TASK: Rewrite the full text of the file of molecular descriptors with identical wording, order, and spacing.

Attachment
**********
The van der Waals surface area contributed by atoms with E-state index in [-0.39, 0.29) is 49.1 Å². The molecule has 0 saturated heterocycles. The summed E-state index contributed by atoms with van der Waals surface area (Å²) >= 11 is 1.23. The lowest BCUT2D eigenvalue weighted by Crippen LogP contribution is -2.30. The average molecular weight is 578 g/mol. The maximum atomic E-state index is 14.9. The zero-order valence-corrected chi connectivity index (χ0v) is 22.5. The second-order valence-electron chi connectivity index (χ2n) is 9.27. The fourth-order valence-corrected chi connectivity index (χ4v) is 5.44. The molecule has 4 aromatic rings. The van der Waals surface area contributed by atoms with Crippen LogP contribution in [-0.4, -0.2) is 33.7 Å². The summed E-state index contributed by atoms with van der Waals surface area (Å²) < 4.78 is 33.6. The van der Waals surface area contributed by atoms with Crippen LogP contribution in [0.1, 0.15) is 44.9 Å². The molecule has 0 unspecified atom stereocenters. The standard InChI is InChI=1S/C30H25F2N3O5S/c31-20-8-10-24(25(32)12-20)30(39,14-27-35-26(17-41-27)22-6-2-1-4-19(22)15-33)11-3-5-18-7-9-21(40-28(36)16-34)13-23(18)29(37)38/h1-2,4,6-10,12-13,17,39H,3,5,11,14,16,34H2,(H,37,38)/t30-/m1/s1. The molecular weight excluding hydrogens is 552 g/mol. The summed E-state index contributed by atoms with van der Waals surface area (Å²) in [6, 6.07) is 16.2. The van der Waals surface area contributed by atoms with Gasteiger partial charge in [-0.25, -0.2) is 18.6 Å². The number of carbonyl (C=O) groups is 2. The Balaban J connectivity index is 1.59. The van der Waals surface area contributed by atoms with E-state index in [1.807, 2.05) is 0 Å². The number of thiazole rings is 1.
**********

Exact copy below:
The van der Waals surface area contributed by atoms with E-state index in [-0.39, 0.29) is 49.1 Å². The molecule has 0 saturated heterocycles. The summed E-state index contributed by atoms with van der Waals surface area (Å²) >= 11 is 1.23. The lowest BCUT2D eigenvalue weighted by Crippen LogP contribution is -2.30. The average molecular weight is 578 g/mol. The maximum atomic E-state index is 14.9. The zero-order valence-corrected chi connectivity index (χ0v) is 22.5. The second-order valence-electron chi connectivity index (χ2n) is 9.27. The fourth-order valence-corrected chi connectivity index (χ4v) is 5.44. The molecule has 4 aromatic rings. The van der Waals surface area contributed by atoms with Crippen LogP contribution in [-0.4, -0.2) is 33.7 Å². The summed E-state index contributed by atoms with van der Waals surface area (Å²) < 4.78 is 33.6. The van der Waals surface area contributed by atoms with Crippen LogP contribution in [0.1, 0.15) is 44.9 Å². The molecule has 0 unspecified atom stereocenters. The standard InChI is InChI=1S/C30H25F2N3O5S/c31-20-8-10-24(25(32)12-20)30(39,14-27-35-26(17-41-27)22-6-2-1-4-19(22)15-33)11-3-5-18-7-9-21(40-28(36)16-34)13-23(18)29(37)38/h1-2,4,6-10,12-13,17,39H,3,5,11,14,16,34H2,(H,37,38)/t30-/m1/s1. The molecular weight excluding hydrogens is 552 g/mol. The summed E-state index contributed by atoms with van der Waals surface area (Å²) in [6, 6.07) is 16.2. The van der Waals surface area contributed by atoms with Gasteiger partial charge in [-0.25, -0.2) is 18.6 Å². The number of carbonyl (C=O) groups is 2. The Balaban J connectivity index is 1.59. The van der Waals surface area contributed by atoms with E-state index in [1.807, 2.05) is 0 Å². The number of thiazole rings is 1.